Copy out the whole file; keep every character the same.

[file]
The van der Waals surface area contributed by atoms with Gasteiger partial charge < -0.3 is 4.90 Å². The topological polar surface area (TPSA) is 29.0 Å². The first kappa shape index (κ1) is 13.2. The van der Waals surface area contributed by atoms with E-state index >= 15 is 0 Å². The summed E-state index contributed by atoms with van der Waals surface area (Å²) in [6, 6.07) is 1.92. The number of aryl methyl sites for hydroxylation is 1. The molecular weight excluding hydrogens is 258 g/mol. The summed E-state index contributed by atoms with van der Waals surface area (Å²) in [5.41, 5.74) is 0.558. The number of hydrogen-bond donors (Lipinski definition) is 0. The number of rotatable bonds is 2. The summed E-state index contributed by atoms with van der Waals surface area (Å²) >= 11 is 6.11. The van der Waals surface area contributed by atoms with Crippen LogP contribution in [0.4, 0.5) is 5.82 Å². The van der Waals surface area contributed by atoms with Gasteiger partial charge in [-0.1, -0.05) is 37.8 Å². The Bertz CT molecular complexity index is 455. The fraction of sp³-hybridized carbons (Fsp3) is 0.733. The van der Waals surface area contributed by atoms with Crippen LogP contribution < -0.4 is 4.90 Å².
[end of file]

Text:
The van der Waals surface area contributed by atoms with Gasteiger partial charge < -0.3 is 4.90 Å². The topological polar surface area (TPSA) is 29.0 Å². The first kappa shape index (κ1) is 13.2. The van der Waals surface area contributed by atoms with E-state index >= 15 is 0 Å². The summed E-state index contributed by atoms with van der Waals surface area (Å²) in [6, 6.07) is 1.92. The number of aryl methyl sites for hydroxylation is 1. The molecular weight excluding hydrogens is 258 g/mol. The summed E-state index contributed by atoms with van der Waals surface area (Å²) in [5.41, 5.74) is 0.558. The number of hydrogen-bond donors (Lipinski definition) is 0. The number of rotatable bonds is 2. The summed E-state index contributed by atoms with van der Waals surface area (Å²) >= 11 is 6.11. The van der Waals surface area contributed by atoms with Crippen LogP contribution in [0.4, 0.5) is 5.82 Å². The van der Waals surface area contributed by atoms with Gasteiger partial charge in [-0.1, -0.05) is 37.8 Å². The Bertz CT molecular complexity index is 455. The fraction of sp³-hybridized carbons (Fsp3) is 0.733. The van der Waals surface area contributed by atoms with Crippen LogP contribution < -0.4 is 4.90 Å².